This brings us to the subject of adiabatically changing systems as described and summarized by Arnold [2, 3] and which may be used to model such slow changes.^{2} One may perhaps expect that the 3:2 spin orbit resonance of Mercury in the very long run, and after quite a number of transitions, will evolve towards another 1:1 resonance. This part of nonlinear dynamical systems still is largely unexplored.
2 Periodically Driven Oscillators Revisited
We now return to periodically driven oscillators, showing that under certain circumstances exactly the setup of Sect. 1.2 applies.
2.1 Parametric Resonance
Subharmonics and Covering Spaces
On the tongue boundaries subharmonic bifurcations occur, see [21, 22, 44] where each bifurcation can be understood in terms of a pitchfork bifurcation on a suitable covering space.
Remarks

The geometric complexity of the individual tongues in Fig. 7 can be described by Singularity Theory; in fact it turns out that we are dealing with type \(\mathbb{A}_{2k1}\), see [17, 21].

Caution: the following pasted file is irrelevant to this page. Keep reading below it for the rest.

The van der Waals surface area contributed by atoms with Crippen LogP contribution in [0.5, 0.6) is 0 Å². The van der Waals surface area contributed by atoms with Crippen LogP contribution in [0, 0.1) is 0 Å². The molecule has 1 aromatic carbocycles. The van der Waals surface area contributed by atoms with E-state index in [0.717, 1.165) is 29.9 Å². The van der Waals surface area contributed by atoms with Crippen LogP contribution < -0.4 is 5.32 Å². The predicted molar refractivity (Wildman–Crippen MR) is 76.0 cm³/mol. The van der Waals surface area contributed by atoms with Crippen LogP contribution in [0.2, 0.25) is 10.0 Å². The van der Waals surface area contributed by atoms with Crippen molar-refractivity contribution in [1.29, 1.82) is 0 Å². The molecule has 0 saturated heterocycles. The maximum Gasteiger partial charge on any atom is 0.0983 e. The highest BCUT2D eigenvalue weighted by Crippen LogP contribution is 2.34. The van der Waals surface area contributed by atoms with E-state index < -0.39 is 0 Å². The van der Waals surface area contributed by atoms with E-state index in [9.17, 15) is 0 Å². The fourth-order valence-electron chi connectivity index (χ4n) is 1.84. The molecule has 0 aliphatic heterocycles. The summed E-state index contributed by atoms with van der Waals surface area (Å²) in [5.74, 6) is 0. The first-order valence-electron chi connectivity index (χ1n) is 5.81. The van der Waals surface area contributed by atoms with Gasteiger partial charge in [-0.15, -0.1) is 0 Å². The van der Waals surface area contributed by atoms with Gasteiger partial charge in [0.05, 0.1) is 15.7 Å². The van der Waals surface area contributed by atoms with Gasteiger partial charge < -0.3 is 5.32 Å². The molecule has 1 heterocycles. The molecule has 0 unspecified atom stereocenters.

The parametric 1:2 resonance sometimes also is called the parametric roll. By this mechanism ships have been known to capsize …

In Fig. 8 also invariant circles can be witnessed. kam Theory, as discussed before, in particular an application of Moser’s Twist Theorem [66], shows that the union of such invariant circles carrying quasiperiodic dynamics has positive measure.

In both cases the cloud of points^{5} is formed by just one or two orbits under the iteration of the Poincaré mapping. These clouds are associated to homoclinic orbits related to the upside down unstable periodic solution, which gives rise to horseshoes. Therefore such an orbit is chaotic since it has positive topological entropy, see [19] and references therein. A classical conjecture is that the cloud densely fills a subset of the plane of positive Lebesgue measure on which the Poincaré mapping is ergodic [4].^{6}
2.2 The HillSchrödinger Equation
We like to note that in the corresponding literature usually the value of ε=ε _{0}≠0 is fixed and the intersection of the horizontal line ε=ε _{0} with a tongue is referred to as gap: it is a gap in the spectrum of the Schrödinger operator (15). The approach with tongues and the results of [28] regarding the \(\mathbb{A}_{2k1}\)singularity therefore leads to a generic gap closing theory.
Remarks